“It’s a big deal that Dragon is reusable, with improved refurbishment efficiency with each passing flight!” tweeted Elon Musk, SpaceX’s CEO and founder. “This is not the case for other orbital spacecraft.”
The fourth Crew Dragon in SpaceX’s fleet is assigned to NASA’s Crew-4 mission to the International Space Station. That mission is scheduled to launch April 15, 2022.
SpaceX refurbishes Dragon spaceships inside a clean room facility at Cape Canaveral Space Force Station. SpaceX says the Crew Dragon capsules are each certified for at least five flights into orbit.
The astronauts flying on NASA’s Crew-3 and Crew-4 missions are expected to choose the names for the new Crew Dragon spacecraft. The first crews that flew on SpaceX’s two active Crew Dragons selected names for those capsules: Crew Dragon Endeavour and Crew Dragon Resilience.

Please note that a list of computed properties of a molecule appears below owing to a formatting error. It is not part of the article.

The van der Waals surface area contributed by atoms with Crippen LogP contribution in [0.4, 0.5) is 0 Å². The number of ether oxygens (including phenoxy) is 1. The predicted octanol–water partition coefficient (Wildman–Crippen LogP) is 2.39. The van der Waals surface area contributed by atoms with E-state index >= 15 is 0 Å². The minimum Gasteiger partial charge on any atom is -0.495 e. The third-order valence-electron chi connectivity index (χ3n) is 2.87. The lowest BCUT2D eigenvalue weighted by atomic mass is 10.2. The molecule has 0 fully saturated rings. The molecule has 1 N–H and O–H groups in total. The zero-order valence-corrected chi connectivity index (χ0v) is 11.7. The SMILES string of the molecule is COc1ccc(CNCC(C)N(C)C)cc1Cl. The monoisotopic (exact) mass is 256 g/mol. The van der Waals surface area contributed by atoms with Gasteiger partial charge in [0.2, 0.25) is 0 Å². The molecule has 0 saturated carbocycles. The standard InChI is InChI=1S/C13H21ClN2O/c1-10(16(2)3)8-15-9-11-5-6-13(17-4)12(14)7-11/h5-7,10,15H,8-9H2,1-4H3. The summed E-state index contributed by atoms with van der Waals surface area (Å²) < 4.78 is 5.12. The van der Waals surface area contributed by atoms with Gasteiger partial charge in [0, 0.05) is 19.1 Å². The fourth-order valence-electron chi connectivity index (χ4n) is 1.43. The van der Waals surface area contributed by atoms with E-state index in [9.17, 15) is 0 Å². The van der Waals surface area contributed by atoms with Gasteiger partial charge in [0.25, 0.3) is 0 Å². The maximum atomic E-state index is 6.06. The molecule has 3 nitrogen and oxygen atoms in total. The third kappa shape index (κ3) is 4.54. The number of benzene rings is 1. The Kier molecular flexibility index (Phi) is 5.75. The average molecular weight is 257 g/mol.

The Crew-3 mission is commanded by NASA astronaut Raja Chari, a first-time space flier and a former fighter pilot in the U.S. Air Force. Chari will be joined by veteran astronaut Thomas Marshburn, who will serve as the Crew-3 pilot, rookie NASA astronaut Kayla Barron, and European Space Agency mission specialist Matthias Maurer, who is also making his first trip into space.
Their mission is set for blastoff Oct. 30 at 2:43 a.m. EDT (0643 GMT) aboard SpaceX’s Falcon 9 rocket from pad 39A at NASA’s Kennedy Space Center in Florida. Assuming an on-time launch, their Crew Dragon capsule will glide to an automated docking at the International Space Station early on Oct. 31, beginning a half-year expedition on the complex.